Adjustments From A Full Golf Swing To A Three Quarter Shot Video
When you are looking to implement a three-quarter swing into your golf swing arsenal, you need to understand how it actually differs from what your full swing will be. Now with the full golf swing, what you want to be seeing is a nice full arm extension upwards throughout the backswing, a nice full shoulder turn. So the left shoulder sits underneath the chin and that left arm is pointing somewhere up at the sky here, because that gets the club shot into a nice parallel position and it gets your body turning nice and fully. From that top of the back swing position you’re moving down through the point of impact repeating the same position on the other side of your swing and rotating the body all the way towards your target and even past the target if you are looking to rotate the body even more.
Now obviously everyone has a different full swing, but that was a general example of what you want to be seeing. Now the three-quarter swing is a very abbreviated version of that or slightly abbreviated version of that. But there are some key differences that you also need to pay attention to. With the three-quarter shot you will not have the amount of distance that you have with the full shot. You shouldn’t be out to hit as high as you do with the full shot, but you will be able to gain more control of the ball flight, more control over the spin that you are imparting as well. Now the differences and the feelings that you want to be having, it can come in a number of different ways.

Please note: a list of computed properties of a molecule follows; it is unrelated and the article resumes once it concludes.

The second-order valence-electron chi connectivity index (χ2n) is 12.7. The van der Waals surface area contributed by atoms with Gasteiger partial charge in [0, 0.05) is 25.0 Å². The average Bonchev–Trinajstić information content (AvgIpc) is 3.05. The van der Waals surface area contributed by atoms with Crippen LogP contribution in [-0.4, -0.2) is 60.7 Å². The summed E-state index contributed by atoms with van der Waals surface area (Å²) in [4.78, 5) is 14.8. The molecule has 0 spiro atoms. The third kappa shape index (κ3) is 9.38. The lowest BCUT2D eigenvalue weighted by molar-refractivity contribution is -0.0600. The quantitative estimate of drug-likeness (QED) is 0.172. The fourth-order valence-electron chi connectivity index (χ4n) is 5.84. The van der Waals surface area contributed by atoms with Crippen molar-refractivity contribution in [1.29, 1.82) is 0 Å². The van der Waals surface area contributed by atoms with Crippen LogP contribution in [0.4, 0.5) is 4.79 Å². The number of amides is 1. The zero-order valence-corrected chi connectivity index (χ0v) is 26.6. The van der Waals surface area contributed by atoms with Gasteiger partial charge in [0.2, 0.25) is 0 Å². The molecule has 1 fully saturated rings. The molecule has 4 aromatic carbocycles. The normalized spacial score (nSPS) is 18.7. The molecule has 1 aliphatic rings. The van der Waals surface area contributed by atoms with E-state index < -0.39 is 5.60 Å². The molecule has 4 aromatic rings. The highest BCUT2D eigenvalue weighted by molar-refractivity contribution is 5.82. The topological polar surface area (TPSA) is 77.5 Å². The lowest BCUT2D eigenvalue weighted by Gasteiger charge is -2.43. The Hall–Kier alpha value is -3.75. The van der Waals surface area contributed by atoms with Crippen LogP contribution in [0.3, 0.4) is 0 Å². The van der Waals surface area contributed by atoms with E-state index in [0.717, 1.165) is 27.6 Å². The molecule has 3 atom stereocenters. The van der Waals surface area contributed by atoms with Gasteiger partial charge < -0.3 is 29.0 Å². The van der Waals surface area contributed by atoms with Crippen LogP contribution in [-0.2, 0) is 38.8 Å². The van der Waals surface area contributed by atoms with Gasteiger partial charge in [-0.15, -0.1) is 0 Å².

How I like to do it is focus on the amount of travel that your arms do within the golf swing. So when you are getting settled for a full swing, you’re moving the club back and that left arm is pointing upwards pretty much towards the sky. If you imagine a big clock face around my body as I get up to the top I want my left arm to be pointing pretty much up at high noon, up at 12 o’clock. When I’m taking this swing and I’m moving it back, I don’t want my left arm to be getting up to 12 o’clock. I want it getting about half turn on the clock face. If my left arm gets up to that position there you can see that my shoulders haven’t quite turned as fully, my arms haven’t traveled quite as far and this will limit the amount of potential speed that I can create.
However with the amount of potential speed lowered I can now have a little bit more control over the downswing. So into that three-quarter position, moving down through impact as normal and then moving up to the full swing position where again my right arm does not quite reach that 12 o’clock position again. So that’s the three-quarter swing in very, very basic terms, but there are things that you can adapt, there are things that you can change if you want to alter the ball flight even more.